Alan Aziz

How did Israel become a science powerhouse?

There are many plausible theories, but the key is the steady investment in its many students

September 09, 2021 10:52

Natural milk made without cows? A patch that sniffs your skin to detect if you have a disease? Intelligent robots that help to quickly remove cataracts?

If people are asked to guess where they originated, many might think America, China or even the UK. Since you are reading the JC, however, you have probably guessed it’s Israel.

How is it that this tiny country – 73 years old, devoid of much of the natural resources that the rest of the region relies on, and responsible for absorbing countless immigrants and refugees – has become such a world leader in research and innovation? There are countless theories. After all, a young country facing constant threats cannot afford to be stuffy and stale and must, therefore, nurture the best ideas as quickly as possible. Necessity is the mother of invention. According to some, this is accelerated by army service, where people form lifelong bonds and quickly learn how to solve problems under immense pressure.

Others have claimed this is simply the logical outcome of some nebulous sense of Jewish genius — that even in the diaspora, tough conditions forced us to excel in whatever fields were open to us. Having a state has simply allowed that drive to flourish even further.

I think the answer is a combination of several of these factors, and maybe a bit more. Yes, you need a will to succeed, but there must also be the right environment to nurture that will. And the success of Israel lies, particularly, in one specific environment. Members of our community will often proudly note that Israel has five science Nobel Laureates, an astonishing number for such a small and young country. Four of these five Nobel Laureates emanate from the Israel Institute of Technology (Technion) in Haifa, as so do the examples at the start of this article.

How did Israel reach this pinnacle? The roots date back to before the State of Israel was established in 1948, with the building of Technion, its first university (and precursor to the many institutions that have since followed). Even in the very earliest days, the Yishuv placed a premium on higher education, viewing a university of their own as an indispensable part of their vision rather than some luxury to come later.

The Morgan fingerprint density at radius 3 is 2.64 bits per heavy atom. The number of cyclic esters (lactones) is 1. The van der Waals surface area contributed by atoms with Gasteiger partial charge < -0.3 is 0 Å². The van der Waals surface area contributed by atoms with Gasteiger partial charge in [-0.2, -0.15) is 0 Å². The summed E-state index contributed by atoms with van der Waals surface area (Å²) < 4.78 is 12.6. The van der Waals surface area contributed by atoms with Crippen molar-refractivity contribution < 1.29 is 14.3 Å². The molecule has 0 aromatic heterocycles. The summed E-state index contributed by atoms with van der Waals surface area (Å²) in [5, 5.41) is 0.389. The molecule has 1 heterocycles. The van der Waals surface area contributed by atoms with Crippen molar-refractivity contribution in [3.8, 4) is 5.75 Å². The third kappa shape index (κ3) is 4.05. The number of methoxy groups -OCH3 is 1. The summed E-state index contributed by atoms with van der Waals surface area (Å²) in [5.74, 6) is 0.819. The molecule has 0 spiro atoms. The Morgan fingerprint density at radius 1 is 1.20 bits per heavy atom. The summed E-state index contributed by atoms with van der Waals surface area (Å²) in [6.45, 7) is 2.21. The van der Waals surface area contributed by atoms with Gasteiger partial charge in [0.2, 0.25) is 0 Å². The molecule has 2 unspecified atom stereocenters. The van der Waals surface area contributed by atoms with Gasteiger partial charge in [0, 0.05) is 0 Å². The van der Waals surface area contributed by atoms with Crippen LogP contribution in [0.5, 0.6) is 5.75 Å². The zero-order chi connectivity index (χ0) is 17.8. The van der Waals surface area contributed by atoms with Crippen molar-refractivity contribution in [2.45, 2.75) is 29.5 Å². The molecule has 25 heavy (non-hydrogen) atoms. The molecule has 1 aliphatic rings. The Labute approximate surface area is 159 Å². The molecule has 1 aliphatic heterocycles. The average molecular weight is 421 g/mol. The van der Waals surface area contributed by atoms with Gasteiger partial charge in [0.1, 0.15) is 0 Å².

But those first pioneers were also incredibly practical. They had to be. Constructing a new country from the ground up involved overcoming an endless series of challenges that needed solutions. A shared faith and culture might have prompted Jews to return to Eretz Israel but it was technology and science that made that land liveable by taming malaria-ridden swamps and making the desert bloom with drip irrigation.

Students are the future of a nation, which is why the calibre of higher education institutes in Israel — led by Technion — is so important. Marrying educators at the cutting-edge of their fields with start-ups that work with hungry-to-learn students is a formula that explodes with potential. They are not only inspired to think big but can seek guidance from those who have already taken their ideas down from the ivory tower and set them loose in the global marketplace.

There are, obviously, many benefits to all of this. First, there is huge potential to continue transforming the lives of millions around the world. The global impact is huge, especially in developing countries, where people who are all too often held back by problems like poverty and disease can be truly empowered. It is, of course, always beneficial to donate money, but — as the saying about teaching a man to fish goes — it’s so much better to develop something like a skin patch to sniff out TB so that these communities can learn to fight off this illness by themselves.

Another bonus is that these positive stories increase Israel’s soft power. This is not the primary objective but it is significant. I have no doubt, for example, that the Abraham Accords were prompted partly by the states involved realising how much more they had to gain through a warm peace rather than a continued cold war.

When certain constituents closer to home petition their governments to boycott Israel, ministers weigh up what they would stand to lose if they acceded to these demands.

Israel has five science Nobel Laurates not by chance, but because it is truly at the forefront of the technological world. The only way to ensure the continuance of these great achievements is by continuing to invest in the students who will carry the torch forward throughout the next generation — both at home and around the world.

In Israel, it’s not merely a case of students being the future of a nation, but the future of the whole world.

Alan Aziz is CEO of Technion UK



September 09, 2021 10:52

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